BY Jessica Haywood
Crazy about corn?
Crazy about corn?No matter where you are you’re bound to hear “our corn is the best corn ” and get a recipe to back it up. Maybe you’re not a fanatic about corn or maybe you are and just don’t know it. By-products of corn are used to make cereal soda cake peanut butter candy chips taco shells and dozens and dozens of other foods. Non-food items such as medicine cosmetics latex paint clothes textbooks soaps textiles and toothpaste include corn derivatives as well. Additionally new uses of corn are being invented even as you read this. They don’t call it amazing maize for nothing.
Archaeologists generally agree that corn was cultivated in Mexico at least 7 000 years ago and brought north by natives approximately 5 000 years ago. Native American tribes have stories about the origin of corn that have been passed down for many generations but most scientists believe it began with a wild grass called teosinte. This ancient plant contained small kernels that weren’t merged together like modern-day corn. Why is this relevant? Because corn doesn’t exist naturally. That sweet buttered ear on your plate wouldn’t be there if it weren’t for humans cultivating it. Think about that at your next barbecue — if you can tear yourself away from your corn.
Over the years people all over the world have cultivated corn into many varieties. In the United States three major types of corn are grown. Grain corn used in many food products and also used as livestock feed is grown annually on about 60 million acres; popcorn is grown on approximately 200 000 acres; and sweet corn the ears we love is grown on 650 000 acres.
David Barkley horticultural agent for Brunswick County Cooperative Extension and former New Hanover County horticultural agent says “There are new varieties of sweet corn with a gene that enhances the corn’s sweetness. In the past everyone bought Silver Queen corn. I grew up on it but now with the new improved varieties of corn Silver Queen really isn’t as good. Newer varieties retain their sweetness longer.” Some of the gene-enhanced sweeter brands are: Summer Sweet Sweet Ice Snow White Silver King Bodacious and Summer Sweet Yellow.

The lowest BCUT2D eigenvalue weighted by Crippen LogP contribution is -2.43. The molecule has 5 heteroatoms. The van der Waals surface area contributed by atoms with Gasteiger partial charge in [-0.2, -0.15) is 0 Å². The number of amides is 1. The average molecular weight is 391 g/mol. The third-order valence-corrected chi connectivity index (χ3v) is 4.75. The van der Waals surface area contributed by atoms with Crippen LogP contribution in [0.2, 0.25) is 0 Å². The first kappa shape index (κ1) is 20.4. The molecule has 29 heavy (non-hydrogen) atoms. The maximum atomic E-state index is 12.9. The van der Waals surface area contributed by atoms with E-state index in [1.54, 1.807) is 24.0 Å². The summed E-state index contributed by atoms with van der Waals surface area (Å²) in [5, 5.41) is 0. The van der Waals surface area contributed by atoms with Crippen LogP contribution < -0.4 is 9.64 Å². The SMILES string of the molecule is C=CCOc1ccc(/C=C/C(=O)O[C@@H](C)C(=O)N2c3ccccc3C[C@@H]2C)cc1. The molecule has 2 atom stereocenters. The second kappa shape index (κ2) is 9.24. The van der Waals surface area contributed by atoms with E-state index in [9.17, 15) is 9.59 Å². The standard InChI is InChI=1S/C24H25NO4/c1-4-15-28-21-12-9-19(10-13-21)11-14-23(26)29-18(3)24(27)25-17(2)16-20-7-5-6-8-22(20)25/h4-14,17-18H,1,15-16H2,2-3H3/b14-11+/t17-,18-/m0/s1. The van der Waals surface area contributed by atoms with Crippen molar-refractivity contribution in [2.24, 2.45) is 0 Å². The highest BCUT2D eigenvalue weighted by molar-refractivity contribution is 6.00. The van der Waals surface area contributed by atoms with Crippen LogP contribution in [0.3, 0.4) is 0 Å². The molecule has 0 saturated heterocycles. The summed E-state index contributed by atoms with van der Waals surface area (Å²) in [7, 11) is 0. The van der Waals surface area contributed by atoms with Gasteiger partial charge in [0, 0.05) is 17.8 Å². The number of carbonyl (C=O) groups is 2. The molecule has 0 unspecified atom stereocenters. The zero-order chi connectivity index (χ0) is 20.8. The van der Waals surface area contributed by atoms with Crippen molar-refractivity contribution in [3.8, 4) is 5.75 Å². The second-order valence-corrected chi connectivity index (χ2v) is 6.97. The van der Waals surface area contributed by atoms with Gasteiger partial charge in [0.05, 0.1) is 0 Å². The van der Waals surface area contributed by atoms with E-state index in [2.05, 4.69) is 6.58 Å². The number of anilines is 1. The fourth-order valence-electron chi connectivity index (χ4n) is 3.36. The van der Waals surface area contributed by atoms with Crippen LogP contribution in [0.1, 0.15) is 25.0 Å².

Corn is planted between April and September and takes up to 180 days from seeding to mature. Thankfully though we don’t have to wait that long for corn. It’s available any time. Maize is already the largest crop in the world but due to the demand for ethanol the number of acres of corn being planted is increasing rapidly at least for now. The United States is by far the country with the biggest stake in the global corn trade. In 2006 it produced 44 percent of the world’s corn and 68 percent of global exports.
When settlers first came to North Carolina they found corn being grown throughout the entire state. Recently N.C. has ranked between 15th and 18th nationally in the production of grain corn. The coastal region plays an important part by producing a large percentage of our corn. New Hanover County produced 600 acres of grain corn in 2006 while Brunswick County produced 5 350 acres and Pender County produced 12 300 acres.
So why all the fuss? First of all the USDA recommends 2.5 cups of vegetables per day. Fat-free cholesterol-free low-calorie corn fits that bill as well as any other veggie. Plus it’s a high-carbohydrate vegetable so it helps produce energy. And if getting your energy from the little yellow kernels isn’t your thing maybe heating your home and saving money is. Several varieties of corn stoves corn grills and corn furnaces — which use shelled and dried corn kernels for fuel — are on the market. Finally kids love corn. Make them a sandbox filled with corn kernels or take them to walk in a maize maze. Who knew a vegetable could be this much fun?